This song is a great journey song about perseverance and viewing the world in a different way than it’s presented on the surface. Rosco Wuestewald is an incredibly talented singer-songwriter, but his journey is one of innovation. His home has become the road; he started touring at 17, playing with local musicians in the towns where he booked gigs. After seeing Onward, Etc. (now Aage Birch) live on a whim, I was an immediate fan, and Wuestewald’s energetic form of folk and Americana combines a great sound with poetic stories and thought. “The Way That It Seems” is a song that can last a life-long journey.

12. “I Still Believe” by Frank Turner

Favorite Lyric: “And I still believe in the need, for guitars and drums and desperate poetry.”

Frank Turner is another artist I saw on a whim, and he has since become one of my favorite singer-songwriters of all time. He’s an amazing storyteller, and backed by the Sleeping Souls, his style and words reach a broad audience. He doesn’t just offer events from his life, but a relation for many people to ponder through brilliant rhythmic scheming. “I Still Believe” may not even be Turner’s best track, but it’s the song that introduced me to his music, but also an anthem for the genre I’ve loved for so many years. In my opinion, he will go down as one of the great singer-songwriters the world has had the privilege to experience. In a strange way, this song and video always gives me chills.

11. “Fast Car” by Tracy Chapman

Favorite Lyric: “You gotta make a decision, leave tonight or live and die this way.”

At some point in our life, we all feel stuck. Some people’s situations are much worse than others, and they’re constantly searching for an escape, a better life. Tracy Chapman tells a story about getting out and releasing the chains that hold someone down from being something else. A person can become stuck in a loop, and for many less fortunate it’s a difficult cycle to escape. “Fast Car” is an incredible song, and shouldn’t just be considered one of the best folk rock songs in history, but one of the best songs in history across all genres because of the perfect match of melody and message.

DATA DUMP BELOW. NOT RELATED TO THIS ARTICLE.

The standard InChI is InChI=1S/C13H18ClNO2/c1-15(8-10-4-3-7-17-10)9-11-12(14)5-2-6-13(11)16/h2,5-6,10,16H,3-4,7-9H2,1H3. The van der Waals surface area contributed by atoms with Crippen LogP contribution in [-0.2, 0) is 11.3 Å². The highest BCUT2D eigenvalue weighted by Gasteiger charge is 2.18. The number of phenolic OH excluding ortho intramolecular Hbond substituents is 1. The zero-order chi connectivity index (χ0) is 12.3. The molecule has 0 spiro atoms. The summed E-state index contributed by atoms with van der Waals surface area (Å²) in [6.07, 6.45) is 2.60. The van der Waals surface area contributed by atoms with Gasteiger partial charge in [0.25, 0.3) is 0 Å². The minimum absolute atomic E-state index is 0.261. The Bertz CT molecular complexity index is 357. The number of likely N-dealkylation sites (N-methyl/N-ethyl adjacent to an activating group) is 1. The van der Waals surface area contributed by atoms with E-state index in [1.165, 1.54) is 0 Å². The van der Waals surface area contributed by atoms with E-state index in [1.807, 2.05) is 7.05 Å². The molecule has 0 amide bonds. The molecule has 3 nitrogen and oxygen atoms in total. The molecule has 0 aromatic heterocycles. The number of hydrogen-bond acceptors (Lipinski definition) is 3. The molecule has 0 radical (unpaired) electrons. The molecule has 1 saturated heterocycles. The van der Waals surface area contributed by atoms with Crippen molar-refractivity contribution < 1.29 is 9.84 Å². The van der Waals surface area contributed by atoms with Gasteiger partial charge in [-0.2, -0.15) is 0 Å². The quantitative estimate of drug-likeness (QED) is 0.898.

Next Post: Songs 6-10.

Tracks 16-20

The first five in my ranking didn’t vary far from a certain era, but as explained in the previous post, an individual’s tastes are shaped during a certain phase, and they may expand beyond that time, but it’s still a point in their life they can always revert back to. It’s their “remember when” era—which is a very vital time in development.

If you need a recap, click here. If not, let’s move on to songs 16-20.

20. “The Sound of Silence” by Simon & Garfunkel

Favorite Lyric: “And in the naked light I saw, ten thousand people, maybe more, people talking without speaking, people hearing without listening.”

“The Sound of Silence” is one of the most relevant songs in history that has lasted from generation to generation. That’s incredible from a musical standpoint, but not so much when considering the message. As Paul Simon struggles for meaning in an unforgiving society, he unravels the many layers of lonely thought. We’re even more isolated now, society is getting harsher and people are feeling a stronger sense of emptiness. And as the lyric states above, people are still talking without speaking and hearing without listening. Perhaps it would be wise to view this song as a relation rather than accepting it as a constant—though, it remains a song that is needed on many levels.

19. “Qi” by Phildel

Favorite Lyric: N/A

Through my years of playing classical and ragtime piano, and the brilliant pieces I’ve heard and the rest of the world knows, this short work is one of the most beautiful piano solos I’ve come across. So much so, that I learned to play it myself. The key signature changes from Bb major to A major and so on, and in the second part of the movement, the composer subtly adds extra notes to enhance the piece as it moves along. Phildel is a talented and versatile British artist who can create pop tracks as well as compose neoclassical pieces that don’t need lyrics to move listeners. Classical music is so pure, and the best works ignite emotions without saying a word.

18. “Shed Some Light” by Shinedown

Favorite Lyric: “It’s innocence within the maze, but I have chosen the wrong way, I’m still getting over who I was, there’s no sense of trust, there’s no definition of love.”